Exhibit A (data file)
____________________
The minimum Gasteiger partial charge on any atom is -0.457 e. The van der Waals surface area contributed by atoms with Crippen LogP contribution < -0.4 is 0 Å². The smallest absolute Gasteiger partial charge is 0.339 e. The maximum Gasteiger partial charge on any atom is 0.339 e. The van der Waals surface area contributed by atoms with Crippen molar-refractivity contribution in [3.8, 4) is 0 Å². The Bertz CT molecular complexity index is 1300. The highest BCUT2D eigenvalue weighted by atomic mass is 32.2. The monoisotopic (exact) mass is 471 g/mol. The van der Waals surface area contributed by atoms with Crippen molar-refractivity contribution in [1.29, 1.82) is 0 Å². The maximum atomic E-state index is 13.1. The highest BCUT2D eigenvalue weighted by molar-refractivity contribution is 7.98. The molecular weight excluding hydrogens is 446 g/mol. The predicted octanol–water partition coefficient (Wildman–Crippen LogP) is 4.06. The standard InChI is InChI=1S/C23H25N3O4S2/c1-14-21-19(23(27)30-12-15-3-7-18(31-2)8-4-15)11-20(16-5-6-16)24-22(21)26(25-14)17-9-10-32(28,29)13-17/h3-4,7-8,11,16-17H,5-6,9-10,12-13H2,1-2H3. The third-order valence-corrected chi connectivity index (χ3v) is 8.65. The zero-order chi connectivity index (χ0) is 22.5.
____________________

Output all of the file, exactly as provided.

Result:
The minimum Gasteiger partial charge on any atom is -0.457 e. The van der Waals surface area contributed by atoms with Crippen LogP contribution < -0.4 is 0 Å². The smallest absolute Gasteiger partial charge is 0.339 e. The maximum Gasteiger partial charge on any atom is 0.339 e. The van der Waals surface area contributed by atoms with Crippen molar-refractivity contribution in [3.8, 4) is 0 Å². The Bertz CT molecular complexity index is 1300. The highest BCUT2D eigenvalue weighted by atomic mass is 32.2. The monoisotopic (exact) mass is 471 g/mol. The van der Waals surface area contributed by atoms with Crippen molar-refractivity contribution in [1.29, 1.82) is 0 Å². The maximum atomic E-state index is 13.1. The highest BCUT2D eigenvalue weighted by molar-refractivity contribution is 7.98. The molecular weight excluding hydrogens is 446 g/mol. The predicted octanol–water partition coefficient (Wildman–Crippen LogP) is 4.06. The standard InChI is InChI=1S/C23H25N3O4S2/c1-14-21-19(23(27)30-12-15-3-7-18(31-2)8-4-15)11-20(16-5-6-16)24-22(21)26(25-14)17-9-10-32(28,29)13-17/h3-4,7-8,11,16-17H,5-6,9-10,12-13H2,1-2H3. The third-order valence-corrected chi connectivity index (χ3v) is 8.65. The zero-order chi connectivity index (χ0) is 22.5.